Adame Bede, Daniel Deronda, Middlemarch). But Mill on the Floss wins the prize for the most unhappiness.
Maggie Tulliver, grew up with her brother Tom on the Floss River where her father was a mill owner. Although she is twice as smart as her brother, he gets sent off to school and she is left to languish in poverty (both mental and financial). She receives some schooling later, but it is cut short through poor decisions made by her father. Throughout the book she is torn between being dutiful to those she loves and snatching at bits of joy that come her way. She is miserable with a capital "M," but that's all I can say without giving any spoilers.
Eliot's prose is always exceptional and her insights into human nature and human suffering are thought-provoking. Like Trollope, her wit is an occasional, lovely surprise in the midst of heavier text. Nevertheless, I don't know if it could have kept up with this book if it had not been for the audiobook, narrated by Wanda McCaddon. She did a wonderful job with all the voices, making the reader sympathetic to each character no matter their faults and foibles.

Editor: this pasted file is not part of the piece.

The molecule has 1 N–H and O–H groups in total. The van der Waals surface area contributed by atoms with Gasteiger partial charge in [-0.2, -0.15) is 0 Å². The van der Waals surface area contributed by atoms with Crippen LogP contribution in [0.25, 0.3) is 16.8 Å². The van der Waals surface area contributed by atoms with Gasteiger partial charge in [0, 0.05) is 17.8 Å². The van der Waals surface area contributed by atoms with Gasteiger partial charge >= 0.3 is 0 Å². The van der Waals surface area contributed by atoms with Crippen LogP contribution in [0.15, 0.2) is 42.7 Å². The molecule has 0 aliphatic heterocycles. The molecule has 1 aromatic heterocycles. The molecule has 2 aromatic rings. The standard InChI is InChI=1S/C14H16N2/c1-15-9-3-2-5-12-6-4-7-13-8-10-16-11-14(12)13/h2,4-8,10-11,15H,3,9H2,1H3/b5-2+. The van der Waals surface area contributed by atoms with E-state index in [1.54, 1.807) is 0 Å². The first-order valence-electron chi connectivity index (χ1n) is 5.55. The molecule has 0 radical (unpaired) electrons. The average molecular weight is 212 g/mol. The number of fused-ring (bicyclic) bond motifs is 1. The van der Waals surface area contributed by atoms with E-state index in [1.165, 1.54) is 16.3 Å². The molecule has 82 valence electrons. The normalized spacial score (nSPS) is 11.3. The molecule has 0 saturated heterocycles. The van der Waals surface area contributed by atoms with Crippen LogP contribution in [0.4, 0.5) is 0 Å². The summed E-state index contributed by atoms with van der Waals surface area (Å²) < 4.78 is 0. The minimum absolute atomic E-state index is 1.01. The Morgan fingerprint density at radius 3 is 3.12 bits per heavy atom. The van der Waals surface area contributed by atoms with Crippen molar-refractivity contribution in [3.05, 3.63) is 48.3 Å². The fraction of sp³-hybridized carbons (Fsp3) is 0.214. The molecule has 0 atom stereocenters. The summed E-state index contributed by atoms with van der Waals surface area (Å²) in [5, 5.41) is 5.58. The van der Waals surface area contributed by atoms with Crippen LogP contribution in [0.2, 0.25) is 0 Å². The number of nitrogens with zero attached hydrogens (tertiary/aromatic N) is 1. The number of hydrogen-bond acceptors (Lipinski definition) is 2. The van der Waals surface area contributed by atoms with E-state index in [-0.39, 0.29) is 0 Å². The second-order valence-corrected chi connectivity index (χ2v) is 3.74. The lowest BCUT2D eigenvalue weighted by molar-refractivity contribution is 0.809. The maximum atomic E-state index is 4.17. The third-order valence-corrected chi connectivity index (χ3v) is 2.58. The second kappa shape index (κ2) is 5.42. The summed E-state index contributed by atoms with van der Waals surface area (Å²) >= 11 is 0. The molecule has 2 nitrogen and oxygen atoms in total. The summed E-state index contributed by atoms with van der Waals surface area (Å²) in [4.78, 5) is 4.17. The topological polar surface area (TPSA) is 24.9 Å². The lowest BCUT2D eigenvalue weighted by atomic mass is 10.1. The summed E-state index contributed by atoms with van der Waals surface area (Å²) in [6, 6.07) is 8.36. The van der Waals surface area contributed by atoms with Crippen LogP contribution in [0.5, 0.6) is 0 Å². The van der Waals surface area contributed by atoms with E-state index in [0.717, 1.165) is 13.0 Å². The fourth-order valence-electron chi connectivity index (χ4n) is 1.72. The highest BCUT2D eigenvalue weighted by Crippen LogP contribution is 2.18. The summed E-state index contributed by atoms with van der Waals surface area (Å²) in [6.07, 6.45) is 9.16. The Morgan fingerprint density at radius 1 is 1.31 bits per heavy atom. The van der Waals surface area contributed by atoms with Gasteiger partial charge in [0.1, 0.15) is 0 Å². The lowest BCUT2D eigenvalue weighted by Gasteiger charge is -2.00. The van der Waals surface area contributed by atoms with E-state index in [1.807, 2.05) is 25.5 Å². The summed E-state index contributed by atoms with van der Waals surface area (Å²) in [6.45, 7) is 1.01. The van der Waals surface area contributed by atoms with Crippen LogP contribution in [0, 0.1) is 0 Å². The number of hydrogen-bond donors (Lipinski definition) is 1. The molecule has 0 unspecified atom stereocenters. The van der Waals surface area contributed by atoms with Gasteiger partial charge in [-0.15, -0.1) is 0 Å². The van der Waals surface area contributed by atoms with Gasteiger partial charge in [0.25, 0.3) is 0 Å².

Although this was not a happy book, I take my hat off to Eliot for having written love stories that are antithetical to what comes out of Hollywood. The Mill on the Floss may be the only book you ever read that asks the question, "If two people are madly in love, why shouldn't they marry?" and then gives a negative answer. The people in Eliot's books love deeply, but the cost of their love comes very high. Because of that, her stories are unsettling - in a good kind of way.